Sparse panicle1 is required for inflorescence development in Setaria viridis and maize

Abstract

Setaria viridis is a rapid-life-cycle model panicoid grass. To identify genes that may contribute to inflorescence architecture and thus have the potential to influence grain yield in related crops such as maize, we conducted an N-nitroso-N-methylurea (NMU) mutagenesis of S. viridis and screened for visible inflorescence mutant phenotypes. Of the approximately 2,700 M2 families screened, we identified four recessive sparse panicle mutants (spp1–spp4) characterized by reduced and uneven branching of the inflorescence. To identify the gene underlying the sparse panicle1 (spp1) phenotype, we performed bulked segregant analysis and deep sequencing to fine map it to an approximately 1 Mb interval. Within this interval, we identified disruptive mutations in two genes. Complementation tests between spp1 and spp3 revealed they were allelic, and deep sequencing of spp3 identified an independent disruptive mutation in SvAUX1 (AUXIN1), one of the two genes in the 1 Mb interval and the only gene disruption shared between spp1 and spp3. SvAUX1 was found to affect both inflorescence development and root gravitropism in S. viridis. A search for orthologous mutant alleles in maize confirmed a very similar role of ZmAUX1 in maize, which highlights the utility of S. viridis in accelerating functional genomic studies in maize.

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Figure 1: Characterization of spp1 and spp3 in S. viridis and Zmaux1-0 in maize.
Figure 2: BSA mapping and variation of SvAUX1 and ZmAUX1 alleles.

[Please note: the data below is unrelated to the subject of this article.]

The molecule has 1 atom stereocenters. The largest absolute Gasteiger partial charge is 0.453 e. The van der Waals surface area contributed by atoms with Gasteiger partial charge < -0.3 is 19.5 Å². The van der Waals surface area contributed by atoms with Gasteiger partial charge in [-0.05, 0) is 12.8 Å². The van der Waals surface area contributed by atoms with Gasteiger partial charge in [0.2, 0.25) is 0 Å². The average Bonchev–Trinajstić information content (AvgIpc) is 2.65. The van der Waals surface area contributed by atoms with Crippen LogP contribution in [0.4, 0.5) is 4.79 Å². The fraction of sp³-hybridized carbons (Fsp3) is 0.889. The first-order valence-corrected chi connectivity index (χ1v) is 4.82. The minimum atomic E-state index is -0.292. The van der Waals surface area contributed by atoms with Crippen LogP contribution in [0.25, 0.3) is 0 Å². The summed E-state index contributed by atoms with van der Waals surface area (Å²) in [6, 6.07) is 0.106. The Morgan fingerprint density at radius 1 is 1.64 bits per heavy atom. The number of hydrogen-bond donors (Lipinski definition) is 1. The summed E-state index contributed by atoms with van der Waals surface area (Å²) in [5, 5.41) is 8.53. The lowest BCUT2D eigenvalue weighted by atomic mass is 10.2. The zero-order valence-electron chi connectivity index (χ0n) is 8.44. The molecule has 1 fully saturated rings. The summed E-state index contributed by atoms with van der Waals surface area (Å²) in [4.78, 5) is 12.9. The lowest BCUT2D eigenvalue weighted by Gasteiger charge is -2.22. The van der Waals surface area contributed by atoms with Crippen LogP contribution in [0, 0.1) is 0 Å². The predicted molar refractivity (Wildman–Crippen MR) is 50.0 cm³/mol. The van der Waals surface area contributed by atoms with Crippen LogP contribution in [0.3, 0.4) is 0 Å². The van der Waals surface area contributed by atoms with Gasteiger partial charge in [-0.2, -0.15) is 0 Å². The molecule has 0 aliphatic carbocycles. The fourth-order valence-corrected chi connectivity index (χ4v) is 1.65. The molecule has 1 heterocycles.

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Acknowledgements

The authors thank A. Bray for his help in maize root gravitropism assay, C. Shyu for her help in qRT–PCR, and the DDPSC greenhouse staff for plant care. The work conducted by the US Department of Energy Joint Genome Institute was supported by the Office of Science of the US Department of Energy under contract number DE-AC02-05CH11231. This work was also supported by a Department of Energy grant to T.B.P. (DE-SC0008769), and a National Science Foundation grant to E.A.K. (IOS-1413824).

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Authors

Contributions

P.H., H.J. and T.P.B. conceived and designed the study. H.J. performed the screen, crosses and DNA extraction. P.H. and H.J. performed bulked segregant analysis. K.B., J.J., L.S. and J.S. performed library construction and sequencing. P.H. performed sequencing and other data analysis. P.H., H.J., C.Z. and M.S.B. performed phenotypic characterizations in S. viridis and maize. P.H., H.J., C.Z., E.A.K. and T.P.B. wrote the manuscript.

Corresponding author

Correspondence to Thomas P. Brutnell.

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The authors declare no competing financial interests.

Supplementary information

Supplementary Information

Supplementary Figures 1–5. (PDF 1644 kb)

Supplementary Table 1

Mutant families and BSA pools that have been sequenced. (XLSX 26 kb)

Supplementary Table 2

Annotations of homozygous disruptive mutations in NMU00629, spp1 (line number exceeds 51 because of multiple transcripts for some genes). (XLSX 14 kb)

Supplementary Table 3

Annotations of homozygous disruptive mutations in NMU00933, spp3 (line number exceeds 98 because of multiple transcripts for some genes). (XLSX 13 kb)

Supplementary Table 4

Primers used in this study. (XLSX 11 kb)

File S1

Error-prone SNP calls from NMU mutants. (TXT 9831 kb)

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Huang, P., Jiang, H., Zhu, C. et al. Sparse panicle1 is required for inflorescence development in Setaria viridis and maize. Nature Plants 3, 17054 (2017). https://doi.org/10.1038/nplants.2017.54

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